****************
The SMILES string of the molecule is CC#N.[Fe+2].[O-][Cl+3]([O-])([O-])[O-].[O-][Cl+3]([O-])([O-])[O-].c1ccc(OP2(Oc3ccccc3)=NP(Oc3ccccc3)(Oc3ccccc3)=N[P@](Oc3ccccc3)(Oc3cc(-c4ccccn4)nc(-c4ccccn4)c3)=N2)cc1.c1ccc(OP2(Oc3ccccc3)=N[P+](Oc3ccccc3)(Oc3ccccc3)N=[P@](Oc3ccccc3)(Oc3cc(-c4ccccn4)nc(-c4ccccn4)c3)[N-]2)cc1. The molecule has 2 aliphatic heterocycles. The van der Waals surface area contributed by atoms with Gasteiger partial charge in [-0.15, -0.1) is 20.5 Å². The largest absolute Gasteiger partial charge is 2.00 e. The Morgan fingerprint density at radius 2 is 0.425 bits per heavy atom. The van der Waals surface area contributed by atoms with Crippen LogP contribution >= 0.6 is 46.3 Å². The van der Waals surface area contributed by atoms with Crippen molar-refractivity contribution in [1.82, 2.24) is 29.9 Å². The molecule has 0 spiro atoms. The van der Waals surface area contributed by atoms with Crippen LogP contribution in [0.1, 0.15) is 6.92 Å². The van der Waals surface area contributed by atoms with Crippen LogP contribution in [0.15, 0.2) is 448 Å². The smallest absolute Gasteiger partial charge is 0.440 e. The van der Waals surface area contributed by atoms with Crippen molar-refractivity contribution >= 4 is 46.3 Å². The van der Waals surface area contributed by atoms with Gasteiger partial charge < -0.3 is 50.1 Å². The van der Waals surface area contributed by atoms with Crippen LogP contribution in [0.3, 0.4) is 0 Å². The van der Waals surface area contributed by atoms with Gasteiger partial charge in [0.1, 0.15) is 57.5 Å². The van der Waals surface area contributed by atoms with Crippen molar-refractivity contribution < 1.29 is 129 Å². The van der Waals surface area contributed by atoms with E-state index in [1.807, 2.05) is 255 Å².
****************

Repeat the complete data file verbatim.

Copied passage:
The SMILES string of the molecule is CC#N.[Fe+2].[O-][Cl+3]([O-])([O-])[O-].[O-][Cl+3]([O-])([O-])[O-].c1ccc(OP2(Oc3ccccc3)=NP(Oc3ccccc3)(Oc3ccccc3)=N[P@](Oc3ccccc3)(Oc3cc(-c4ccccn4)nc(-c4ccccn4)c3)=N2)cc1.c1ccc(OP2(Oc3ccccc3)=N[P+](Oc3ccccc3)(Oc3ccccc3)N=[P@](Oc3ccccc3)(Oc3cc(-c4ccccn4)nc(-c4ccccn4)c3)[N-]2)cc1. The molecule has 2 aliphatic heterocycles. The van der Waals surface area contributed by atoms with Gasteiger partial charge in [-0.15, -0.1) is 20.5 Å². The largest absolute Gasteiger partial charge is 2.00 e. The Morgan fingerprint density at radius 2 is 0.425 bits per heavy atom. The van der Waals surface area contributed by atoms with Crippen LogP contribution >= 0.6 is 46.3 Å². The van der Waals surface area contributed by atoms with Crippen molar-refractivity contribution in [1.82, 2.24) is 29.9 Å². The molecule has 0 spiro atoms. The van der Waals surface area contributed by atoms with Crippen LogP contribution in [0.1, 0.15) is 6.92 Å². The van der Waals surface area contributed by atoms with Crippen LogP contribution in [0.15, 0.2) is 448 Å². The smallest absolute Gasteiger partial charge is 0.440 e. The van der Waals surface area contributed by atoms with Crippen molar-refractivity contribution >= 4 is 46.3 Å². The van der Waals surface area contributed by atoms with Gasteiger partial charge < -0.3 is 50.1 Å². The van der Waals surface area contributed by atoms with Crippen LogP contribution in [0.3, 0.4) is 0 Å². The van der Waals surface area contributed by atoms with Gasteiger partial charge in [0.1, 0.15) is 57.5 Å². The van der Waals surface area contributed by atoms with Crippen molar-refractivity contribution < 1.29 is 129 Å². The van der Waals surface area contributed by atoms with E-state index in [1.807, 2.05) is 255 Å².